First, I should confess that our translation of the word “haram” does not exactly reflect its use in the Quran. It conveys prohibition or certain restriction regarding a behavior or act. For instance, four months are declared to be “haram.” It does not mean those months are bad. Or it does not mean that working, travelling, reading or numerous moral activities during those months are prohibited. It relates to a specific restriction or prohibition. It refers to the intertribal law prohibiting fighting and wars during those months, so that opposing parties could find opportunity to meet, discuss, resolve and negotiate a peace treaty.

Now let’s turn to the verse. If we accept the critics’ argument, then not only the instruction “be kind to your parents” all other instructions too must be contradictory to the other verses of the Quran. For instance, Quran does not prohibit not setting up anything with God. This would be a clear contradiction to the main message of the Quran: rational monotheism. So, some important prohibitions (not necessarily justifying a punishment by the society) are listed and the prohibition (haram) is not grammatically attached the succeeding list of 5 instructions.

  1. Do not set up idols
  2. Be kind to your parents
  3. Do not kill your children for fear of poverty
  4. Do not go near lewdness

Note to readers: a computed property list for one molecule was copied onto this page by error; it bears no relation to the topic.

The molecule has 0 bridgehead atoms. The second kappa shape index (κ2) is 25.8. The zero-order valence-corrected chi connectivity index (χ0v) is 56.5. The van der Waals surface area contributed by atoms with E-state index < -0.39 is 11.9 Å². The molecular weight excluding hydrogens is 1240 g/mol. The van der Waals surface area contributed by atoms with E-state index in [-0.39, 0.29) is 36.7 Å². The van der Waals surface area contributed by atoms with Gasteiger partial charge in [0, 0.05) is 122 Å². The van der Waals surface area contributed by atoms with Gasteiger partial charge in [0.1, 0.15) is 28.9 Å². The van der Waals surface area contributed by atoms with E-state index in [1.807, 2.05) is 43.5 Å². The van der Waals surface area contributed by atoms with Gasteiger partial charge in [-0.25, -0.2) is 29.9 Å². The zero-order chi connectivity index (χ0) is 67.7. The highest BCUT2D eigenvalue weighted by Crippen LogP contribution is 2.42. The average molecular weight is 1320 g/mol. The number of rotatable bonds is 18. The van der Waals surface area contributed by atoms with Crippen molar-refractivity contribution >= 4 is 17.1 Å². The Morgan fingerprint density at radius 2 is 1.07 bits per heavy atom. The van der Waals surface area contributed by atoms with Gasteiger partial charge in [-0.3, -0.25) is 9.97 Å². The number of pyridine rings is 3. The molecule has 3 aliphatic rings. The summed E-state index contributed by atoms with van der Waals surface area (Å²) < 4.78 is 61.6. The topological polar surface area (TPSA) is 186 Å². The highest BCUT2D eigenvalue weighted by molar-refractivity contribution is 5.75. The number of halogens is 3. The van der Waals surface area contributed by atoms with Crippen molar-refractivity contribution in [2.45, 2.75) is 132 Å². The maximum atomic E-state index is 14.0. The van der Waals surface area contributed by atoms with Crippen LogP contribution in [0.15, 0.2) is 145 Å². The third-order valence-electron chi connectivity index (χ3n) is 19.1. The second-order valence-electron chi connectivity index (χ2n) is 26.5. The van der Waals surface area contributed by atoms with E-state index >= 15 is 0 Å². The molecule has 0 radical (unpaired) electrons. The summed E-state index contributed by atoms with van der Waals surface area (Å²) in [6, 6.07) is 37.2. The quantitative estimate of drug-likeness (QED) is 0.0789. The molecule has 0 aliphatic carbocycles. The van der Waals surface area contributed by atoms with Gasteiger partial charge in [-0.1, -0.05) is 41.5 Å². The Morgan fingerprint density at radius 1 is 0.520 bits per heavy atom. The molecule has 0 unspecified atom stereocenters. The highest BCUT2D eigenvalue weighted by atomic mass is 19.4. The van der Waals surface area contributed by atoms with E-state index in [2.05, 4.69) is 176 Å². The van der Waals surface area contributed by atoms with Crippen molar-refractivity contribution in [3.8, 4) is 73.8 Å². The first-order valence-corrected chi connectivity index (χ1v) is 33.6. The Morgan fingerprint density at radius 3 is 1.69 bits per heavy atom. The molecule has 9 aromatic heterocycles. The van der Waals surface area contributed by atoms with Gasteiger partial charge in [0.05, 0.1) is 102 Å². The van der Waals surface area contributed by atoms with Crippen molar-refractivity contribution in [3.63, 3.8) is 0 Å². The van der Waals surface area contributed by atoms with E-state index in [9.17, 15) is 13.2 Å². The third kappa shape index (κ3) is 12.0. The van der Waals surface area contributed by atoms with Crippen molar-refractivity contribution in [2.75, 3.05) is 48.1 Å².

5. Do not kill a person, except to defend life against aggressor or killer

As you see, the meaning of none of the statements above is grammatically influenced by the word prohibition. However, all, with the exception of the second instruction, are negative. I admit that the affirmative statement “be kind…” violates the stylistic rule or structural harmony… However, it perfectly conveys the intended meaning: Be kind to your parents.

To clarify this point even further, I invite you to use “double negation” which is one of the “19 rules of inference”[1]

p ≡ ~ ~ p

Be kind to your parents ≡ do not be not kind to your parents

The double negated instruction in a better English: don’t mistreat your parents.

Logically, every affirmative instruction implies a negative restriction, and vice versa. So, now replace “be kind to your parents” with its logical equivalent form “don’t mistreat your parents” and you will see perfect fit to the list of restrictions.


[1] In Quran: a Reformist Translation, I did not translate “muminun” as “believers” since the word “believer” in English language depicts people who believe something without reason. The description of “iman” is different than “zann”, that is conjecture. Muminun are those who question their inherited religion and accept assertions based on reason and evidence. Thus, a more accurate translation of the word “muminun”, in the context of the Quran, is “acknowledging people” or “those who trust via evidence.”

[1] Introduction to Logic, Irving M. Copi and Carl Cohen, Prentice Hall, Eleventh Edition, 2001, page 361.